Industry voices believe a boom in employment liability claims is on the horizon. Insurance Times explores the Covid-19-related drivers behind the trend as well as what insurers and employers need to consider to mitigate claims
Outlining this trend, Gallagher Bassett’s chief client officer for the UK Peter Diskin explained: “We’re just starting to see a spike in employment liability claims and they are coming as a direct result of – allegedly - Covid, where frontline workers are indicating that they contracted Covid as a result of not being supplied with the right [personal protective equipment] quickly enough, or put in positions where there wasn’t social distancing, continuing to serve people in restaurants and so forth without the right equipment or the right space.
“It’s going to be some testing times in the employment liability world around how those claims are going to be dealt with, how are they going to be defended, how are they going to be paid and if they’re paid, what precedence does that set?”
Aaron le Marquer, a partner at Fenchurch Law, agreed with Diskin’s analysis.
“Of course, we’ve got a very infectious disease here, which is causing very widespread illness and sickness and deaths, so the question is bound to arise: are employers liable?” he said. “There could be and there certainly will be claims.”
Although healthcare settings – such as care homes - and hospitality are likely to be the main sectors hit with these types of employment liability claims, Hayley Kiely, legal assistant at law firm Weightmans, anticipates that the aviation industry may also face claims.
In particular, she noted there could be issues around how crew are rested on long-haul flights moving forward – typically “crew would be staying in overseas destinations for X period of time” between journeys, but airlines will now need to consider “how are we protecting them against the risk of Covid”?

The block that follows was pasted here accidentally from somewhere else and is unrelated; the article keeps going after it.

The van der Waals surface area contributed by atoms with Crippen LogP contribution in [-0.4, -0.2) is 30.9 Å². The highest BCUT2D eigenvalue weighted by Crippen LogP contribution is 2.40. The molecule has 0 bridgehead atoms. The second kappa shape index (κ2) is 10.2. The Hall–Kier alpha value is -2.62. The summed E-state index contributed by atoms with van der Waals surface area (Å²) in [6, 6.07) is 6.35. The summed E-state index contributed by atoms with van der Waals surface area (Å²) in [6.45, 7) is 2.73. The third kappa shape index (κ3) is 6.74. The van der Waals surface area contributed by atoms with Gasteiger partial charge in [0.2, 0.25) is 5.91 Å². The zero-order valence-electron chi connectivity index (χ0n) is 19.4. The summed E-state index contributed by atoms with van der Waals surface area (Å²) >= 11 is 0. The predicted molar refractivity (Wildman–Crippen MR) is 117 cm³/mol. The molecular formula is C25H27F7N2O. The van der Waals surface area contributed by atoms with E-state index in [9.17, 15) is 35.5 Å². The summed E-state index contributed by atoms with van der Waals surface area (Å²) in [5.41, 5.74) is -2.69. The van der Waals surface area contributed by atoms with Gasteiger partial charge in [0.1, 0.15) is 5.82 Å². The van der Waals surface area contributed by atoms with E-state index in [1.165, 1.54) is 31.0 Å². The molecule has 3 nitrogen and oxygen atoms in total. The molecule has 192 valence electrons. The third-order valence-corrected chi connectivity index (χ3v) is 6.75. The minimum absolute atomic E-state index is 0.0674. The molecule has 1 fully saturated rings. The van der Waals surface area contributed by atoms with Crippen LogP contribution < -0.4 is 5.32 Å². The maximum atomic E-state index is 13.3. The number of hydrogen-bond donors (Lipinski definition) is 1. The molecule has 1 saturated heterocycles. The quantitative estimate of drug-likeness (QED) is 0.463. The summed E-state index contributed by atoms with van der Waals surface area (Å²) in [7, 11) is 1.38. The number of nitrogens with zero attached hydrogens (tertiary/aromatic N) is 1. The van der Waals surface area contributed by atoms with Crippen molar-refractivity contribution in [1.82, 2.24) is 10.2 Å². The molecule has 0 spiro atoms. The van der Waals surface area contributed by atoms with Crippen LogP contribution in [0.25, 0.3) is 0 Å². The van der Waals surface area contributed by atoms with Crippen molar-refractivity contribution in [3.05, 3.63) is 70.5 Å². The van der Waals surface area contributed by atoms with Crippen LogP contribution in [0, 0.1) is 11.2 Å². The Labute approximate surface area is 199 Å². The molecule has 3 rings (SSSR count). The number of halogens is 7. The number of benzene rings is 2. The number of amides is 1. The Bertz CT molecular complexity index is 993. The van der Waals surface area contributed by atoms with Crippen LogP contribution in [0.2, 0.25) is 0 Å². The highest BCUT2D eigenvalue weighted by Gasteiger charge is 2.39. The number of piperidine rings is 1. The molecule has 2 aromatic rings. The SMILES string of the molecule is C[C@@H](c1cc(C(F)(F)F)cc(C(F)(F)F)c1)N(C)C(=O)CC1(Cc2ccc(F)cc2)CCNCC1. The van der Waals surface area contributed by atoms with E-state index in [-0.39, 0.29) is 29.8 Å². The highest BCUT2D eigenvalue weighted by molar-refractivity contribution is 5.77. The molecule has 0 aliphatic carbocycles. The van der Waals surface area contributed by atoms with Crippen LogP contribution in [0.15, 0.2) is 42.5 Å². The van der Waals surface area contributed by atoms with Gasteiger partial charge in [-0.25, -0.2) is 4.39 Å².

Furthermore, Kiely believes there could be “a surge in this type of claim” because of “airlines failing to ensure passengers are wearing masks”, which could have a knock-on effect for cabin crew safety.
Alongside the employment liability risks of attending work physically, there are also claim risks and considerations associated with home working, said Joe McManus, partner at Kennedys.
This could include claims around employees’ mental health, which may be suffering as a result of social isolation in lockdown, or health concerns arising from home-based workstation setups, including around display screen equipment (DSE). Furloughed staff may also make mental anxiety or anguish claims.
An updated, recorded risk assessment is a good tool to combat potential claims here, added McManus, as is following Health and Safety Executive (HSE) guidance.
Meanwhile, James Whitaker, partner at international law firm Mayer Brown, added: “One of the central – and probably long-lasting – impacts of the pandemic has been the large scale and remarkably quick, transition to remote working.
“Whilst the precise scope of an employer’s obligations in the world of remote working will need to be clarified, by way of official guidance, or if and when these issues become the subject of dispute and litigation (as they are likely to), it is clearly incumbent upon employers to consider, and discharge, their duty of care to remote employees carefully and, of course, to protect themselves – via appropriate protocols, liability insurance and other measures – against exposures in this regard.”
Clarifying claims potential